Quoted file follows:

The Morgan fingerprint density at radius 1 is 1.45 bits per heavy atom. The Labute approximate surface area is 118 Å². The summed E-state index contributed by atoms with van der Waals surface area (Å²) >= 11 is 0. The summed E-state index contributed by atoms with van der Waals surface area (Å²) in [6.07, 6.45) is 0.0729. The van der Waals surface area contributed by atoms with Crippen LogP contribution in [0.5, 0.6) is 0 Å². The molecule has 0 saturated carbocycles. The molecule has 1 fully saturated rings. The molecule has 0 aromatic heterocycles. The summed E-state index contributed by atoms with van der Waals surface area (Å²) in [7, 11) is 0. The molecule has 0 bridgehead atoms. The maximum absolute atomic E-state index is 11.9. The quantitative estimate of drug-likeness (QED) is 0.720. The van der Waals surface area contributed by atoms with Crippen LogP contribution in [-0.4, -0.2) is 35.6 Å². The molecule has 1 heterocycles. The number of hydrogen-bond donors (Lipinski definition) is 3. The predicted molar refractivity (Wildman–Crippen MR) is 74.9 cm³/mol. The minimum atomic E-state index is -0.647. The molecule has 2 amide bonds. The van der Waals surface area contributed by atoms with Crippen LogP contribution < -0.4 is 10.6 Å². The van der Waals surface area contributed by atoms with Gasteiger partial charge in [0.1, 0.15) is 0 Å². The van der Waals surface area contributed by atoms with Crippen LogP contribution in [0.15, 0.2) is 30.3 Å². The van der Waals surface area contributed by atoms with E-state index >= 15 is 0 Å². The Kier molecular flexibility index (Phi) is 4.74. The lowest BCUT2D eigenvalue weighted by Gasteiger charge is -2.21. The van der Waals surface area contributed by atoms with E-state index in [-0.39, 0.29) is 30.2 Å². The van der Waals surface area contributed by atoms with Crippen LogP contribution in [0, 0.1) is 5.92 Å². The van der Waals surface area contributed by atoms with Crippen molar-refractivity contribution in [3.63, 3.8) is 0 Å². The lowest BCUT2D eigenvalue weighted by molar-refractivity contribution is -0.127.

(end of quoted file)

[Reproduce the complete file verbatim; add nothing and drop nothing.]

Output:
The Morgan fingerprint density at radius 1 is 1.45 bits per heavy atom. The Labute approximate surface area is 118 Å². The summed E-state index contributed by atoms with van der Waals surface area (Å²) >= 11 is 0. The summed E-state index contributed by atoms with van der Waals surface area (Å²) in [6.07, 6.45) is 0.0729. The van der Waals surface area contributed by atoms with Crippen LogP contribution in [0.5, 0.6) is 0 Å². The molecule has 0 saturated carbocycles. The molecule has 1 fully saturated rings. The molecule has 0 aromatic heterocycles. The summed E-state index contributed by atoms with van der Waals surface area (Å²) in [7, 11) is 0. The molecule has 0 bridgehead atoms. The maximum absolute atomic E-state index is 11.9. The quantitative estimate of drug-likeness (QED) is 0.720. The van der Waals surface area contributed by atoms with Crippen LogP contribution in [-0.4, -0.2) is 35.6 Å². The molecule has 1 heterocycles. The number of hydrogen-bond donors (Lipinski definition) is 3. The predicted molar refractivity (Wildman–Crippen MR) is 74.9 cm³/mol. The minimum atomic E-state index is -0.647. The molecule has 2 amide bonds. The van der Waals surface area contributed by atoms with Crippen LogP contribution < -0.4 is 10.6 Å². The van der Waals surface area contributed by atoms with Gasteiger partial charge in [0.1, 0.15) is 0 Å². The van der Waals surface area contributed by atoms with Crippen LogP contribution in [0.15, 0.2) is 30.3 Å². The van der Waals surface area contributed by atoms with E-state index >= 15 is 0 Å². The Kier molecular flexibility index (Phi) is 4.74. The lowest BCUT2D eigenvalue weighted by Gasteiger charge is -2.21. The van der Waals surface area contributed by atoms with E-state index in [-0.39, 0.29) is 30.2 Å². The van der Waals surface area contributed by atoms with Crippen LogP contribution in [0, 0.1) is 5.92 Å². The van der Waals surface area contributed by atoms with Crippen molar-refractivity contribution in [3.63, 3.8) is 0 Å². The lowest BCUT2D eigenvalue weighted by molar-refractivity contribution is -0.127.